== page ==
Different people see the Chinese practice of Feng Shui in different ways. For some, it is pseudoscience, or worse. For others, an essential part of architectural design. However, whichever side of the fence you sit, the principle of designing the living environment to meet the needs of the users and to support their daily activities is a sound one. The underlying beliefs about Feng Shui may differ, but the ultimate practical goal is often the same.

The designers at HBA Bangkok know all about Feng Shui, as would be expected for a company operating in Southeast Asia, where the Chinese influence is strong. “We believe in the reasons and psychology behind it,” said Armon Praphavorakorn, Director of HBA Bangkok, and Nakhan Kaewkao, Creative Director, whose work often incorporates some of the key concepts underpinning Feng Shui, either at the behest of clients, or simply because so many of the ideas make such good sense.

Consider some of the main ideas which can show what good or bad Feng Shui might look like, and then think about the underlying psychological factors which are involved. Here are four great examples for starters.

Dragon Gates                                                                                                                  

In some of Hong Kong’s famous skyscrapers you can see big holes in the middle of the buildings. Not all the buildings of course, but certainly in some of the ones that are positioned between the mountains and the water. These holes are dragon gates, said to allow the dragons to enjoy safe passage from the mountains to the sea. According to the Chinese, blocking a dragon is a foolish endeavor, and brings nothing but misfortune. To an architect, blocking the wind can be similarly unwise, causing unwanted stresses upon the building. Much better to let the wind pass safely through than to fight nature by creating an obstacle.


The Chinese believe that certain elements, namely water, wood, fire, metal and earth have particular relationships with each other, and are associated with certain colors, directions, shapes, and seasons. This idea can be extended to govern the positions of these elements with buildings: for example, wood is associated with the East, while water has a positive influence upon wood – hence it makes perfect sense to place a fish tank on the East side of your house. From a more practical perspective however, it is common in Thailand for houses to be built facing North. While it is debatable whether this brings good fortune, it is not in doubt that it makes the house cooler by avoiding direct sunlight.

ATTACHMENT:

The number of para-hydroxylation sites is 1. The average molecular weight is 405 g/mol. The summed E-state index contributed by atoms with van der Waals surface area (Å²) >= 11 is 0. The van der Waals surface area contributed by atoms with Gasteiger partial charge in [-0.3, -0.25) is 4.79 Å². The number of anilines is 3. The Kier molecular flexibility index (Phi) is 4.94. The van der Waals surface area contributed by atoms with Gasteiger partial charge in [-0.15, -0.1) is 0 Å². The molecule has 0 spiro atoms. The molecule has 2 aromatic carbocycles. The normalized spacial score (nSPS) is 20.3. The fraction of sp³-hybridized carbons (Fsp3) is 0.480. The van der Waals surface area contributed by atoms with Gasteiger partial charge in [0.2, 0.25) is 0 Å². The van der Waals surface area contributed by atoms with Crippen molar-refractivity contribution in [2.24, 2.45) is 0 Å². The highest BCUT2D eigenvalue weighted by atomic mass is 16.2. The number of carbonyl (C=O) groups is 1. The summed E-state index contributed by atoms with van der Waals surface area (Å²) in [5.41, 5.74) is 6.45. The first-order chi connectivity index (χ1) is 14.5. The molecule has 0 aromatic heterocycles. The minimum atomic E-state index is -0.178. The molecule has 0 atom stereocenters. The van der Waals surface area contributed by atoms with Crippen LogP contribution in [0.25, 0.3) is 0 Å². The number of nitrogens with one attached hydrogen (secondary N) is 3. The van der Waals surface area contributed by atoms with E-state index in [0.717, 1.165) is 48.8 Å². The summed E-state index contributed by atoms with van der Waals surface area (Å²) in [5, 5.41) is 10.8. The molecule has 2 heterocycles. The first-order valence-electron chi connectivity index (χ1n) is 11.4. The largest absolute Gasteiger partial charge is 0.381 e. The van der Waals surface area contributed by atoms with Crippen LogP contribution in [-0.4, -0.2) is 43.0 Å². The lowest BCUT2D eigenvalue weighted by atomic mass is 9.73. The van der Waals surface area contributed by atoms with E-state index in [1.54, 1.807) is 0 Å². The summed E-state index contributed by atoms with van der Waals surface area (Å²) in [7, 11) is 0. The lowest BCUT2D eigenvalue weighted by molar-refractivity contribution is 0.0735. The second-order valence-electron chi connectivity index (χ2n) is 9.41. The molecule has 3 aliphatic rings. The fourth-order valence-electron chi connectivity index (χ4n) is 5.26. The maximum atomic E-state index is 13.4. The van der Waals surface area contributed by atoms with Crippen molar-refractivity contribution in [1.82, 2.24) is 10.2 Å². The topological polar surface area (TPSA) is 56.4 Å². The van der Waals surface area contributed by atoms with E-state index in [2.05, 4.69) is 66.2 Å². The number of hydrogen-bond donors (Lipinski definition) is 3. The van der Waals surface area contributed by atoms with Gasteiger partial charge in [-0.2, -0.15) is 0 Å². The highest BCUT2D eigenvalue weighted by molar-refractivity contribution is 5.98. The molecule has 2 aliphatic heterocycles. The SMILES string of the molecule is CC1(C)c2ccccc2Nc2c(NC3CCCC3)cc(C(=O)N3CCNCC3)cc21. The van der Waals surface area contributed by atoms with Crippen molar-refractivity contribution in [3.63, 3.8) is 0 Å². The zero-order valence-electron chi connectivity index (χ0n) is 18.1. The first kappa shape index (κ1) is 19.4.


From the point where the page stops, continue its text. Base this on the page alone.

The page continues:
Within hotels, Feng Shui might dictate that the headboard of the bed is not placed in the direction of the bathroom, since this can lead to sickness. In practice, it will lead to disturbances from the noise of running water leading to a poor night’s sleep.

Bedroom Mirrors

Feng Shui practitioners warn firmly against having mirrors in the bedroom because mirrors have the ability to suck out energy. Some add that mirrors which reflect the bed can cause nightmares. The explanation for this is that when we sleep at night, the soul leaves the body – and upon catching sight of its own reflection it becomes alarmed. What might be more likely, however, is that upon half-waking in the night in an unfamiliar hotel room, guests might catch sight of themselves, and become equally alarmed. I once stayed in a newly renovated suite in a beautiful hotel; I don’t believe in ghosts or anything like that but I woke in the middle of the night for a bathroom visit and saw my shadows on both sides reflected in the mirror and quite frankly it freaked me out to open my eyes and see scary dark shadows dancing all around.

Big Roads Towards Buildings

When a road goes directly towards a building, it’s considered to be bad Feng Shui, bringing bad energy to the occupants. One example of this would be the Palace of Versailles, where the road heads directly for the palace. From the psychological perspective, a small house with a main road heading directly for it would cause the residents to feel at least a little insecure. HBA Bangkok offer one caveat, however. The problem can sometimes be solved by proportions – so while Versailles might be rather badly aligned, the building is so big in comparison to the road that the problem is insignificant. So if your hotel is unavoidably position so that the main road heads straight for your door, the best thing to do is simply make your building much bigger.

HBA Bangkok has worked with clients who practice Feng Shui devotedly, clients who half believe, and those who never give it a second thought. However, HBA Bangkok believes that whatever the reasoning behind a particular design, the creations themselves should always bring joy and comfort to the owners and residents.

If you believe that having peacocks in front of your doorway brings you good fortune, you should most certainly be able to do just that, but first consult with your designer so they can incorporate the design. Instead of having peacock sculptures, we can look at having peacock patterns ingrained in the design to add an element of style and practicality,” said Armon Praphavorakorn.

Whether you trust in fortune or take it all with a pinch of salt, it’s hard to argue with thousands of years of Chinese design and wisdom.

Learn more about designs visit https://www.hba.com or Call  +662 068 3161